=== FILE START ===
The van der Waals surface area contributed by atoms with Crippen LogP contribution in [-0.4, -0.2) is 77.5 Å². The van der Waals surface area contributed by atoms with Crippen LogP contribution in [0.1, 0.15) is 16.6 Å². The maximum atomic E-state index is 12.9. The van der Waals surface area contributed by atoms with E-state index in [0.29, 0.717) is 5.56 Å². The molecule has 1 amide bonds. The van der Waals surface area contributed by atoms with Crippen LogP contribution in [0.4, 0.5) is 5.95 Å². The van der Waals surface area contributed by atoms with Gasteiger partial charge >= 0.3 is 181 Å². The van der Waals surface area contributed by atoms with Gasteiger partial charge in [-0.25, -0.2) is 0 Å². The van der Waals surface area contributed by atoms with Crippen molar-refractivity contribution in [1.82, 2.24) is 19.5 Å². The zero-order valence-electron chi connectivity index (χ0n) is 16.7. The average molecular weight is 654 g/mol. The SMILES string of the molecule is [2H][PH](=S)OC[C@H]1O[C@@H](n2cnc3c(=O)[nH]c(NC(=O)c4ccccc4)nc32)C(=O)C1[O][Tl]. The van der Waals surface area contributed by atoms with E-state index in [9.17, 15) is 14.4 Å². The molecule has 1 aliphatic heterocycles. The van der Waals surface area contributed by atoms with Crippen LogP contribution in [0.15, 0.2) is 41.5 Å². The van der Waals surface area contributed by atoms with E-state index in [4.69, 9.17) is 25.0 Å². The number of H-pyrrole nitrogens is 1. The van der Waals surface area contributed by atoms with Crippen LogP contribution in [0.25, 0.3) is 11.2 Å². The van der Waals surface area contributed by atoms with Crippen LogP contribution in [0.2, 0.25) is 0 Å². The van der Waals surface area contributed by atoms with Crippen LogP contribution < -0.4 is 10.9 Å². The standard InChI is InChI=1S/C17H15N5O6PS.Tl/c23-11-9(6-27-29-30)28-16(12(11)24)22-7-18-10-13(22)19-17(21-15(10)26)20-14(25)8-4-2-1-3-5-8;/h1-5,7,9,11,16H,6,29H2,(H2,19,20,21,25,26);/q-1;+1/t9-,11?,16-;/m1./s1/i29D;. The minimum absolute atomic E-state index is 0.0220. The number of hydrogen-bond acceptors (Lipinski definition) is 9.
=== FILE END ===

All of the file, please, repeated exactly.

The van der Waals surface area contributed by atoms with Crippen LogP contribution in [-0.4, -0.2) is 77.5 Å². The van der Waals surface area contributed by atoms with Crippen LogP contribution in [0.1, 0.15) is 16.6 Å². The maximum atomic E-state index is 12.9. The van der Waals surface area contributed by atoms with E-state index in [0.29, 0.717) is 5.56 Å². The molecule has 1 amide bonds. The van der Waals surface area contributed by atoms with Crippen LogP contribution in [0.4, 0.5) is 5.95 Å². The van der Waals surface area contributed by atoms with Gasteiger partial charge >= 0.3 is 181 Å². The van der Waals surface area contributed by atoms with Gasteiger partial charge in [-0.25, -0.2) is 0 Å². The van der Waals surface area contributed by atoms with Crippen molar-refractivity contribution in [1.82, 2.24) is 19.5 Å². The zero-order valence-electron chi connectivity index (χ0n) is 16.7. The average molecular weight is 654 g/mol. The SMILES string of the molecule is [2H][PH](=S)OC[C@H]1O[C@@H](n2cnc3c(=O)[nH]c(NC(=O)c4ccccc4)nc32)C(=O)C1[O][Tl]. The van der Waals surface area contributed by atoms with E-state index in [9.17, 15) is 14.4 Å². The molecule has 1 aliphatic heterocycles. The van der Waals surface area contributed by atoms with Crippen LogP contribution in [0.15, 0.2) is 41.5 Å². The van der Waals surface area contributed by atoms with E-state index in [4.69, 9.17) is 25.0 Å². The number of H-pyrrole nitrogens is 1. The van der Waals surface area contributed by atoms with Crippen LogP contribution in [0.25, 0.3) is 11.2 Å². The van der Waals surface area contributed by atoms with Crippen LogP contribution in [0.2, 0.25) is 0 Å². The van der Waals surface area contributed by atoms with Crippen LogP contribution < -0.4 is 10.9 Å². The standard InChI is InChI=1S/C17H15N5O6PS.Tl/c23-11-9(6-27-29-30)28-16(12(11)24)22-7-18-10-13(22)19-17(21-15(10)26)20-14(25)8-4-2-1-3-5-8;/h1-5,7,9,11,16H,6,29H2,(H2,19,20,21,25,26);/q-1;+1/t9-,11?,16-;/m1./s1/i29D;. The minimum absolute atomic E-state index is 0.0220. The number of hydrogen-bond acceptors (Lipinski definition) is 9.